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21st Century Global Freshwater Security: Can it Exist and Can Scientists C...

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McMaster Innovation Park (MIP), ATRIUM

175 Longwood Rd S #105

Hamilton, Ontario L8P 0A1

Canada

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Keynote Speaker: Dr. Jay Famiglietti, Canada 150 Research Chair, Hydrology & Remote Sensing University of Saskatchewan, Executive Director, Global Institute for Water Security Senior Water Scientist, NASA Jet Propulsion Laboratory

Join the McMaster Centre for Climate Change for our 2018 Fall public lecture from Jay Famiglietti. Jay Famiglietti is a hydrologist, professor and the Director of the Global Institute for Water Security at the University of Saskatchewan where he holds the Canada 150 Research Chair in Hydrology and Remote Sensing. Before moving to the U of S, Famiglietti served for four years as the Senior Water Scientist at the NASA Jet Propulsion Laboratory at the California Institute of Technology. Prior to working at JPL, he was a faculty member at the University of California, Irvine, and at the University of Texas at Austin. Famiglietti’s research group uses satellites and develops advanced computer models to track how freshwater availability is changing around the globe. A fellow of the American Geophysical Union and of the Geological Society of America, he is a frequent speaker, an avid writer, and he is committed to science communication. He is a regular advisor to state, provincial and federal government officials and his work is often featured in the international news media.

Jay will be discussing the question on 21st Century Global Freshwater Security: Can it Exist and Can Scientists Communicate the Challenges?

Climate models and decades of satellite data are converging on the unfortunate reality that Earth’s water cycle is changing. Paleoclimate indicators remind us that this has always been the case. Freshwater is constantly being exchanged among the atmosphere, ocean, land and ice reservoirs, while on land, patterns of precipitation, evapotranspiration, flooding and drought are shifting. The evolving water cycle of the 21st century will likely be stronger, more variable, and will result in broad swaths of mid-latitude drying, accelerated by the depletion of the world’s major groundwater aquifers. A well-defined geography of freshwater ‘haves’ and ‘have-nots’ is clearly emerging. What does water sustainability mean under such dynamic climate and hydrologic conditions, in particular when coupled with future projections of population growth? How will water managers cope with these new normals and how will food and energy production be impacted? The responsibility of communicating this changing global water landscape falls squarely on the shoulders of the academic-research community, yet the challenge of doing so is daunting. In this lecture I will review what our latest research tells us, and I will share personal experiences with science communication and water diplomacy.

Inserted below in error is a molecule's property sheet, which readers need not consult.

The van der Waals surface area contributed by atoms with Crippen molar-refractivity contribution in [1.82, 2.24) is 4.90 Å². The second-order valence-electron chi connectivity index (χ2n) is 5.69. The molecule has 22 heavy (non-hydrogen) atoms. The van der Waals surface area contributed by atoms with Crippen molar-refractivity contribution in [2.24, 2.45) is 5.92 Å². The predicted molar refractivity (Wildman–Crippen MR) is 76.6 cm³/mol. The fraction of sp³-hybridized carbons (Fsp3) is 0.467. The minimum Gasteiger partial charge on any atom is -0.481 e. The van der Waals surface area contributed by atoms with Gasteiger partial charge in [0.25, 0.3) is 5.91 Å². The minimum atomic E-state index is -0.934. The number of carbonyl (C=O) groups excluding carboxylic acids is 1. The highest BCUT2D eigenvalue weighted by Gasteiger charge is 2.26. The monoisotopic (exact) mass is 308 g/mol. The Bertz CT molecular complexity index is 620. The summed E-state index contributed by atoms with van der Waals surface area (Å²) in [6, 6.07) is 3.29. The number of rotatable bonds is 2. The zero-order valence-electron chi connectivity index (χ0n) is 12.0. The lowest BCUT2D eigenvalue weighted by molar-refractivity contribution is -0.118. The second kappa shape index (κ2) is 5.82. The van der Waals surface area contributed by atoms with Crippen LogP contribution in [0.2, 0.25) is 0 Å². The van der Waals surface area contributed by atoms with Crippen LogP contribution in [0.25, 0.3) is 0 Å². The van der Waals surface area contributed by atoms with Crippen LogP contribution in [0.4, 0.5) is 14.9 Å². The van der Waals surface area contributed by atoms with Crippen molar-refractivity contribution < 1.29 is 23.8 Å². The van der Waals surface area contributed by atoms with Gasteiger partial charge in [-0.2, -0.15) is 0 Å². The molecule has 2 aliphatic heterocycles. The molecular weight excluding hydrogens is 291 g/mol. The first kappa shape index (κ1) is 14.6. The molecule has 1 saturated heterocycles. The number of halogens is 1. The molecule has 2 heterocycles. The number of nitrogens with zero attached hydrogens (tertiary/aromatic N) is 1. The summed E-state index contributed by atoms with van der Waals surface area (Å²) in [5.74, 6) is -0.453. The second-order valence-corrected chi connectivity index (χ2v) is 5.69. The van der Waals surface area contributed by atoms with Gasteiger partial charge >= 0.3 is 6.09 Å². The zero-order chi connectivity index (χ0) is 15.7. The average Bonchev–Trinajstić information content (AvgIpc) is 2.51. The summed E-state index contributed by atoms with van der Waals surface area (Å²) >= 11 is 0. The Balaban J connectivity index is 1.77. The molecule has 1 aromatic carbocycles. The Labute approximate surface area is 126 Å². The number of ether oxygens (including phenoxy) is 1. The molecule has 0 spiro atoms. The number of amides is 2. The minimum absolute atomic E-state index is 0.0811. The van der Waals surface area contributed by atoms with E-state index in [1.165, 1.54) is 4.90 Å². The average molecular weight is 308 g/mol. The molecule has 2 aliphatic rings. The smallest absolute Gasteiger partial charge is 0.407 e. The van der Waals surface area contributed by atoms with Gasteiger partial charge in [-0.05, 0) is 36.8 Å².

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McMaster Innovation Park (MIP), ATRIUM

175 Longwood Rd S #105

Hamilton, Ontario L8P 0A1

Canada

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